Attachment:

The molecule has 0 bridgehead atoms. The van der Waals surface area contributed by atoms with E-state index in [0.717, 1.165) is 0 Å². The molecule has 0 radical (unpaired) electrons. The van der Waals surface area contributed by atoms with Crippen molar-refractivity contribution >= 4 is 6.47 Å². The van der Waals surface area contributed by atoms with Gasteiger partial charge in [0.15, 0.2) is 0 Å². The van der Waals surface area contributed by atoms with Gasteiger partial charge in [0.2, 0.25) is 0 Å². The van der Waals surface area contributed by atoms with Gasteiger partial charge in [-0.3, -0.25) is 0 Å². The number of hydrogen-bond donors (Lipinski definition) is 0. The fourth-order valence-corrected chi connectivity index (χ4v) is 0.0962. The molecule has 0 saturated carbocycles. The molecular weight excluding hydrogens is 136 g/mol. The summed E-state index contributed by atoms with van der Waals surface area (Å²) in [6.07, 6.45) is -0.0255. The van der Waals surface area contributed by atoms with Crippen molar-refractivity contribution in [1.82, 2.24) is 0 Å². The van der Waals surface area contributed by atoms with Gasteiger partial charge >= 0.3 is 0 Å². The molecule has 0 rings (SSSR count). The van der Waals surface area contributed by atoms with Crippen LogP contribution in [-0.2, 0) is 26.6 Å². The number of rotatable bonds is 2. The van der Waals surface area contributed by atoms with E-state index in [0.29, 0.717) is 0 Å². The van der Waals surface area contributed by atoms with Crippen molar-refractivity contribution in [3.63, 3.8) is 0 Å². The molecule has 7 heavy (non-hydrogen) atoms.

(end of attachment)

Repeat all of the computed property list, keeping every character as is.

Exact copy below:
The molecule has 0 bridgehead atoms. The van der Waals surface area contributed by atoms with E-state index in [0.717, 1.165) is 0 Å². The molecule has 0 radical (unpaired) electrons. The van der Waals surface area contributed by atoms with Crippen molar-refractivity contribution >= 4 is 6.47 Å². The van der Waals surface area contributed by atoms with Gasteiger partial charge in [0.15, 0.2) is 0 Å². The van der Waals surface area contributed by atoms with Gasteiger partial charge in [0.2, 0.25) is 0 Å². The van der Waals surface area contributed by atoms with Gasteiger partial charge in [-0.3, -0.25) is 0 Å². The number of hydrogen-bond donors (Lipinski definition) is 0. The fourth-order valence-corrected chi connectivity index (χ4v) is 0.0962. The molecule has 0 saturated carbocycles. The molecular weight excluding hydrogens is 136 g/mol. The summed E-state index contributed by atoms with van der Waals surface area (Å²) in [6.07, 6.45) is -0.0255. The van der Waals surface area contributed by atoms with Crippen molar-refractivity contribution in [1.82, 2.24) is 0 Å². The van der Waals surface area contributed by atoms with Gasteiger partial charge >= 0.3 is 0 Å². The molecule has 0 rings (SSSR count). The van der Waals surface area contributed by atoms with Crippen LogP contribution in [-0.2, 0) is 26.6 Å². The number of rotatable bonds is 2. The van der Waals surface area contributed by atoms with E-state index in [0.29, 0.717) is 0 Å². The van der Waals surface area contributed by atoms with Crippen molar-refractivity contribution in [3.63, 3.8) is 0 Å². The molecule has 7 heavy (non-hydrogen) atoms.